Not satisfied with the fact it already sells more SUVs than any other brand in Australia, Toyota will enter the baby SUV segment in February with the C-HR. The sharp-looking model will take on rivals such as the Mazda CX-3 and Honda HR-V. One confirmed engine is a new 1.2-litre turbocharged four-cylinder with 85kW, though it’s the 185Nm of torque available between 1500 and 4000rpm that promises flexible performance. There will be two trim grades, though even the entry version will feature as standard adaptive cruise control, lane departure warning, auto high beam, reverse camera, and autonomous emergency braking. A starting price in the low-$20,000 bracket is likely.
The second-generation Japanese mid-sized SUV arrives in April. Replacing a model that has established itself as Australia’s favourite SUV, it’s perhaps not surprising Mazda hasn’t meddled too much with the formula. The styling is an evolutionary change and dimensions are similar, while 2.0-litre and 2.5-litre petrol engines, plus a 2.2-litre turbo diesel, carry over, albeit with updates. Mazda says it has worked on improving the CX-5’s refinement, particularly in the area of road noise. There’s also a more premium look and feel to the interior.
The US bush-bash brand has replaced both its ageing Compass and Patriot SUVs with this bigger Compass that will take on the CX-5 and other mid-sized competitors from late in 2017. It will sit in the Jeep range between the compact Renegade and slightly larger Cherokee. A Trailhawk version should make it the most capable off-roader in its class. Engine options are a 1.4-litre turbo petrol, 2.4-litre normally aspirated petrol and 2.0-litre turbo diesel. Pricing is expected to start from about $30,000.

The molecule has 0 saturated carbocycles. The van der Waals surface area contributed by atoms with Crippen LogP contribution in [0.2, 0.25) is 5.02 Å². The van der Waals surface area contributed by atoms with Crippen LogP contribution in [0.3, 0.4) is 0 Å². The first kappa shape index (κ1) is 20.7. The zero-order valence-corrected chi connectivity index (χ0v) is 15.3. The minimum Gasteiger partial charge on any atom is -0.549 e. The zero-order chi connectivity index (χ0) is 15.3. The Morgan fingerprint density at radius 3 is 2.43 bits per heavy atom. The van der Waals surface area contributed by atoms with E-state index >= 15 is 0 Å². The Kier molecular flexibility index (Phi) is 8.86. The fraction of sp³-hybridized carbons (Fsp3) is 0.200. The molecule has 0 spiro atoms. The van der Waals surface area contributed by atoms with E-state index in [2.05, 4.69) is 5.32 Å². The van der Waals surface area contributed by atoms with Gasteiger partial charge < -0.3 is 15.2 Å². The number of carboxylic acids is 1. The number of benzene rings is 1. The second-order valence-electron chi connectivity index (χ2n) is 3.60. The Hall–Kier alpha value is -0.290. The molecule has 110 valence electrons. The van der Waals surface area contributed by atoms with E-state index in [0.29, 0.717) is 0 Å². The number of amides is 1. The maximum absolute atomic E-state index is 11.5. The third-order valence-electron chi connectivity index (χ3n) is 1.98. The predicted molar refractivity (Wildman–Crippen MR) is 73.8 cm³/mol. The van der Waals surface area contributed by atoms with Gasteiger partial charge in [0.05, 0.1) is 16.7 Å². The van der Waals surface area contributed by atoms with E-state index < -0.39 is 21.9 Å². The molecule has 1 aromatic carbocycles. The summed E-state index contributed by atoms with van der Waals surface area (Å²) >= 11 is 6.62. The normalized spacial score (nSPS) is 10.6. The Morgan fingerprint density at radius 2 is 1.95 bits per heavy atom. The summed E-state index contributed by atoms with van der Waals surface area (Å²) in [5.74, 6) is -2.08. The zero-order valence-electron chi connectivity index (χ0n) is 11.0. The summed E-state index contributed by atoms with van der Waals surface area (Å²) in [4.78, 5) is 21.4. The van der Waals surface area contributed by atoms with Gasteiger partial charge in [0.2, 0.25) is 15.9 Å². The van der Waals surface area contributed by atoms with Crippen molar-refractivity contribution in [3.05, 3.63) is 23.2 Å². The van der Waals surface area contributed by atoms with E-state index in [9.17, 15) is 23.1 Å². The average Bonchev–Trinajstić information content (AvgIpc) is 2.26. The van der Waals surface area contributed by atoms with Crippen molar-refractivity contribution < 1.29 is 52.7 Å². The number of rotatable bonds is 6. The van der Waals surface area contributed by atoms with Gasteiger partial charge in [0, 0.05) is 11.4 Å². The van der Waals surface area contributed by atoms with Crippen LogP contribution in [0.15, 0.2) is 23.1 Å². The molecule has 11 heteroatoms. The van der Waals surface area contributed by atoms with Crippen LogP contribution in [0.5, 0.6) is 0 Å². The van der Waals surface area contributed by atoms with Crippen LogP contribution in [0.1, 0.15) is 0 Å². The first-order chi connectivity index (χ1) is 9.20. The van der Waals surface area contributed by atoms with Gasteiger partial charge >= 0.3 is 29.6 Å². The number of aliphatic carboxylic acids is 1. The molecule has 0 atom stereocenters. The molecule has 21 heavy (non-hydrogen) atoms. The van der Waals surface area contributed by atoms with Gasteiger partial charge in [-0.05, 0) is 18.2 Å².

Holden’s planned resurgence in the SUV arena starts properly in late 2017 with the rebadged Chevrolet Equinox that replaces the ageing Captiva. The all-new model will be offered with front-wheel or all-wheel drive. An all-turbocharged engine range will comprise a 127kW 1.5-litre, 188kW 2.0-litre and 101kW 1.6-litre diesel. Features of note on the US version not yet confirmed for Australia include low-speed autonomous emergency braking and a Teen Driver system that allows for parental control and monitoring of the vehicle.
The Czech Republic brand’s SUV offerings to date have been limited to the compact and slightly odd-looking Yeti, so the new Kodiaq is a big deal. And bigger. Skoda Australia has suggested it will import only the seven-seat version and leave the five-seater alternative for Europe. It’s not interested in lower-priced manual, front-wheel-drive versions, either, so models will be all-wheel drive with the option of either a 132kW 2.0-litre turbo petrol or 140kW 2.0-litre turbo diesel. The sole gearbox will be a seven-speed dual-clutch auto.
2017 Top 5 SUVs
|Toyota C-HR||$ TBC|
|Holden Equinox||$ TBC|
|Skoda Kodiaq||$ TBC|